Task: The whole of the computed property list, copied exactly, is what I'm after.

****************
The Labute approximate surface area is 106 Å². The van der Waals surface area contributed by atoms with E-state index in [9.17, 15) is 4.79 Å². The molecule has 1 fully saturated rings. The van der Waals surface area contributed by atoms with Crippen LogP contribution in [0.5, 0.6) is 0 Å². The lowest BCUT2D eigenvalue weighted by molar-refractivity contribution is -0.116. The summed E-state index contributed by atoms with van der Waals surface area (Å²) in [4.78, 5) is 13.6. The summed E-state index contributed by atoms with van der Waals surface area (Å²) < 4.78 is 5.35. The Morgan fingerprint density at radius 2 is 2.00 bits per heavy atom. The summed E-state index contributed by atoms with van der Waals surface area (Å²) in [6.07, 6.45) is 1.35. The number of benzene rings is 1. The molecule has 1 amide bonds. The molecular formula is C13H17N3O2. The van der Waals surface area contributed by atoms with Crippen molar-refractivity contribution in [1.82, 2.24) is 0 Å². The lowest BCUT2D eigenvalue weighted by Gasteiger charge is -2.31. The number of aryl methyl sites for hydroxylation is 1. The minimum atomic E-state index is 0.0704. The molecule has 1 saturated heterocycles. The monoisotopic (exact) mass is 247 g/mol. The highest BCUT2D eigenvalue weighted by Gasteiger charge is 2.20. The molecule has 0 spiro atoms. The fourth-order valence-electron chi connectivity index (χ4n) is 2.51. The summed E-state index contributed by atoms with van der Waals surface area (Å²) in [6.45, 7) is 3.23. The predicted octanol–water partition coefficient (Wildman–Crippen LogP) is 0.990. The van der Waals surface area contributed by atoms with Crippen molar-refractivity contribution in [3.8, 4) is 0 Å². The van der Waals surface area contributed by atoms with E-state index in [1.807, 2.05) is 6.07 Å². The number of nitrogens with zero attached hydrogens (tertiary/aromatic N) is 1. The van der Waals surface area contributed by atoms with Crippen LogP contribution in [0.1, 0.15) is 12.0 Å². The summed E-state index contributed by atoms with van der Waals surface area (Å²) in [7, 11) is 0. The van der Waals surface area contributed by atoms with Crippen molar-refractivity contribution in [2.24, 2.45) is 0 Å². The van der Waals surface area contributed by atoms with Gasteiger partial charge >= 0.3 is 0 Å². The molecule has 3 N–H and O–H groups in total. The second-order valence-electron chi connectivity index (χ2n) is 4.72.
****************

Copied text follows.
The Labute approximate surface area is 106 Å². The van der Waals surface area contributed by atoms with E-state index in [9.17, 15) is 4.79 Å². The molecule has 1 fully saturated rings. The van der Waals surface area contributed by atoms with Crippen LogP contribution in [0.5, 0.6) is 0 Å². The lowest BCUT2D eigenvalue weighted by molar-refractivity contribution is -0.116. The summed E-state index contributed by atoms with van der Waals surface area (Å²) in [4.78, 5) is 13.6. The summed E-state index contributed by atoms with van der Waals surface area (Å²) < 4.78 is 5.35. The Morgan fingerprint density at radius 2 is 2.00 bits per heavy atom. The summed E-state index contributed by atoms with van der Waals surface area (Å²) in [6.07, 6.45) is 1.35. The number of benzene rings is 1. The molecule has 1 amide bonds. The molecular formula is C13H17N3O2. The van der Waals surface area contributed by atoms with Crippen molar-refractivity contribution in [1.82, 2.24) is 0 Å². The lowest BCUT2D eigenvalue weighted by Gasteiger charge is -2.31. The number of aryl methyl sites for hydroxylation is 1. The minimum atomic E-state index is 0.0704. The molecule has 1 saturated heterocycles. The monoisotopic (exact) mass is 247 g/mol. The highest BCUT2D eigenvalue weighted by Gasteiger charge is 2.20. The molecule has 0 spiro atoms. The fourth-order valence-electron chi connectivity index (χ4n) is 2.51. The summed E-state index contributed by atoms with van der Waals surface area (Å²) in [6.45, 7) is 3.23. The predicted octanol–water partition coefficient (Wildman–Crippen LogP) is 0.990. The van der Waals surface area contributed by atoms with Crippen molar-refractivity contribution in [3.8, 4) is 0 Å². The van der Waals surface area contributed by atoms with E-state index in [1.807, 2.05) is 6.07 Å². The number of nitrogens with zero attached hydrogens (tertiary/aromatic N) is 1. The van der Waals surface area contributed by atoms with Crippen LogP contribution in [0.1, 0.15) is 12.0 Å². The summed E-state index contributed by atoms with van der Waals surface area (Å²) in [7, 11) is 0. The van der Waals surface area contributed by atoms with Crippen molar-refractivity contribution in [2.24, 2.45) is 0 Å². The van der Waals surface area contributed by atoms with Gasteiger partial charge >= 0.3 is 0 Å². The molecule has 3 N–H and O–H groups in total. The second-order valence-electron chi connectivity index (χ2n) is 4.72.